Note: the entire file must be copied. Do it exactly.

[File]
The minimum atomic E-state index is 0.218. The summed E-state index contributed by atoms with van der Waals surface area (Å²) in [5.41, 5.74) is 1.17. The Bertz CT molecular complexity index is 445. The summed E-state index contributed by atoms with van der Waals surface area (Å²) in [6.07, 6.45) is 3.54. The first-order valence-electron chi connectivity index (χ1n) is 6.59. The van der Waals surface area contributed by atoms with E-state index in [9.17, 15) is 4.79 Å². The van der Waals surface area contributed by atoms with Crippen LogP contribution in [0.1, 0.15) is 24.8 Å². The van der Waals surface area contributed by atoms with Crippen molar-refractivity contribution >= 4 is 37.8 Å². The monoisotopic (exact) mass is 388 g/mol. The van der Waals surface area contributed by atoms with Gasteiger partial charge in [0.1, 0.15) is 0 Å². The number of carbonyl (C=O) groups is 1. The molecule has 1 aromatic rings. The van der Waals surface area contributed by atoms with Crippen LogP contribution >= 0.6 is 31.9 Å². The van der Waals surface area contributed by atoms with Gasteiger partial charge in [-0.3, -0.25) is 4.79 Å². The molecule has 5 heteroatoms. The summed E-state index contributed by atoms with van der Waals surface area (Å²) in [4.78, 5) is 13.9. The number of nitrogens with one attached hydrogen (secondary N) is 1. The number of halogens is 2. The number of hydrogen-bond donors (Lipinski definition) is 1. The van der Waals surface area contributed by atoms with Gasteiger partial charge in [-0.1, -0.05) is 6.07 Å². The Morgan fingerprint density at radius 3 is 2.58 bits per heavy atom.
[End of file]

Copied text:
The minimum atomic E-state index is 0.218. The summed E-state index contributed by atoms with van der Waals surface area (Å²) in [5.41, 5.74) is 1.17. The Bertz CT molecular complexity index is 445. The summed E-state index contributed by atoms with van der Waals surface area (Å²) in [6.07, 6.45) is 3.54. The first-order valence-electron chi connectivity index (χ1n) is 6.59. The van der Waals surface area contributed by atoms with E-state index in [9.17, 15) is 4.79 Å². The van der Waals surface area contributed by atoms with Crippen LogP contribution in [0.1, 0.15) is 24.8 Å². The van der Waals surface area contributed by atoms with Crippen molar-refractivity contribution >= 4 is 37.8 Å². The monoisotopic (exact) mass is 388 g/mol. The van der Waals surface area contributed by atoms with Gasteiger partial charge in [0.1, 0.15) is 0 Å². The number of carbonyl (C=O) groups is 1. The molecule has 1 aromatic rings. The van der Waals surface area contributed by atoms with Crippen LogP contribution >= 0.6 is 31.9 Å². The van der Waals surface area contributed by atoms with Gasteiger partial charge in [-0.3, -0.25) is 4.79 Å². The molecule has 5 heteroatoms. The summed E-state index contributed by atoms with van der Waals surface area (Å²) in [4.78, 5) is 13.9. The number of nitrogens with one attached hydrogen (secondary N) is 1. The number of halogens is 2. The number of hydrogen-bond donors (Lipinski definition) is 1. The van der Waals surface area contributed by atoms with Gasteiger partial charge in [-0.1, -0.05) is 6.07 Å². The Morgan fingerprint density at radius 3 is 2.58 bits per heavy atom.